New Year, New You: Resolutions and Cheating
This month’s article may be the most important yet! I was distressed to read Nancy Lapid’s article (http://celiacdisease.about.com/od/theglutenfreediet/a/Resolutions.htm) on cheating. In the six years and two months since I have been diagnosed with Celiac disease, I can honestly say that I have never consciously “cheated” on my gluten free diet. Not once. I become so violently ill when I haphazardly ingest gluten, it has never even occurred to me to “cheat”, so upon reading Ms. Lapid’s article, I was shocked to realize that this is not necessarily common practice and so, I must appeal to you and yours.
Being gluten free is never easy, but as each year passes, awareness increases and more and more options become available, from dining out to pasta and pastry alternatives, it does get easier. I’ll be the first to admit that there are certain foods I miss: I mourn the loss of butter croissants and the texture of WonderBread, but mostly, the ability to just go out with friends and not have to interrogate the waiter/chef/poor innocent soul trying to feed us. However, as much as I miss my former lifestyle, I have never “cheated”, never intentionally deviated from a gluten free diet. It is just never worth it. If you are gluten intolerant, being gluten free is a lifetime commitment: even if you don’t have an immediate reaction, you know that there is still significant damage being done to your body with long-term implications. As college students, our personal success is inextricably linked to our health and as students who are gluten intolerant, we must be proactive and vigilant. This means sticking to the diet, not being lazy about double-checking with restaurants and servers, and taking the necessary supplements. So this year, make your number one priority diet and lifestyle compliance.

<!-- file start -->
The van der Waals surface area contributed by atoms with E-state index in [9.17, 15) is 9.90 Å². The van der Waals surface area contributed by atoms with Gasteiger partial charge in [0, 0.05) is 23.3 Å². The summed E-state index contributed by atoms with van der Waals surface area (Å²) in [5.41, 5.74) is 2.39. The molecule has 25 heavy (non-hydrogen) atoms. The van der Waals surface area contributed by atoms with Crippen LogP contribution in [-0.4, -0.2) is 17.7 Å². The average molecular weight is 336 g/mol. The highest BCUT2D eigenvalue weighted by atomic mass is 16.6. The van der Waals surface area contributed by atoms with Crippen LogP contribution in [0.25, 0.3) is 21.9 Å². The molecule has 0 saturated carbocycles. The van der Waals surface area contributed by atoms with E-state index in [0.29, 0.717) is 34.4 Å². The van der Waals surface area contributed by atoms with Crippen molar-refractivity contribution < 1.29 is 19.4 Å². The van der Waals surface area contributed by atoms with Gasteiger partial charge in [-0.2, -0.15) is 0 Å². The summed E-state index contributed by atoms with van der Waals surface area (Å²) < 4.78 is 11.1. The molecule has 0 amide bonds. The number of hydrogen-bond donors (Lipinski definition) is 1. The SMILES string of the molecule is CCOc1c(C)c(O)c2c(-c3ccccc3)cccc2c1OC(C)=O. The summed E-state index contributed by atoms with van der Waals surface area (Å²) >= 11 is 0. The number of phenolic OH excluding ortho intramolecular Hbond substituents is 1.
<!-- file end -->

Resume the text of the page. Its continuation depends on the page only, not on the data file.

If you have any questions, comments or ideas of your own - let me know! Feel free to contact me at this link.
- Kelsey Ganes, University of Washington student